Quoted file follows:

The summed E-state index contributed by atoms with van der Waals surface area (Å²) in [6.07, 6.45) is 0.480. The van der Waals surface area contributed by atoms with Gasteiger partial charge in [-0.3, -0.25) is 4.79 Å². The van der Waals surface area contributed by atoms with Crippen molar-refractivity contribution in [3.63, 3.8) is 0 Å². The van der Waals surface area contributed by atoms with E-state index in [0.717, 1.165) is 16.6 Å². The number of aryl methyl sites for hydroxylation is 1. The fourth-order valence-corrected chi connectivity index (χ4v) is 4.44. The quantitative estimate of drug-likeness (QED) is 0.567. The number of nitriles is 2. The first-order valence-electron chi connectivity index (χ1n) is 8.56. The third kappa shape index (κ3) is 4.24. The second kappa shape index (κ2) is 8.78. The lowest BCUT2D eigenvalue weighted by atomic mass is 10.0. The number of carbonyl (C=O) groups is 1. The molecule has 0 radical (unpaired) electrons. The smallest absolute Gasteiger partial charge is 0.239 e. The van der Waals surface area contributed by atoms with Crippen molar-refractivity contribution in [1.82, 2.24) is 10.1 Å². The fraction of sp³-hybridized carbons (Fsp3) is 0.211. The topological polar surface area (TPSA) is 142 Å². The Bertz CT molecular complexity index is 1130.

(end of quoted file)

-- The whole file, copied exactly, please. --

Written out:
The summed E-state index contributed by atoms with van der Waals surface area (Å²) in [6.07, 6.45) is 0.480. The van der Waals surface area contributed by atoms with Gasteiger partial charge in [-0.3, -0.25) is 4.79 Å². The van der Waals surface area contributed by atoms with Crippen molar-refractivity contribution in [3.63, 3.8) is 0 Å². The van der Waals surface area contributed by atoms with E-state index in [0.717, 1.165) is 16.6 Å². The number of aryl methyl sites for hydroxylation is 1. The fourth-order valence-corrected chi connectivity index (χ4v) is 4.44. The quantitative estimate of drug-likeness (QED) is 0.567. The number of nitriles is 2. The first-order valence-electron chi connectivity index (χ1n) is 8.56. The third kappa shape index (κ3) is 4.24. The second kappa shape index (κ2) is 8.78. The lowest BCUT2D eigenvalue weighted by atomic mass is 10.0. The number of carbonyl (C=O) groups is 1. The molecule has 0 radical (unpaired) electrons. The smallest absolute Gasteiger partial charge is 0.239 e. The van der Waals surface area contributed by atoms with Crippen molar-refractivity contribution in [1.82, 2.24) is 10.1 Å². The fraction of sp³-hybridized carbons (Fsp3) is 0.211. The topological polar surface area (TPSA) is 142 Å². The Bertz CT molecular complexity index is 1130.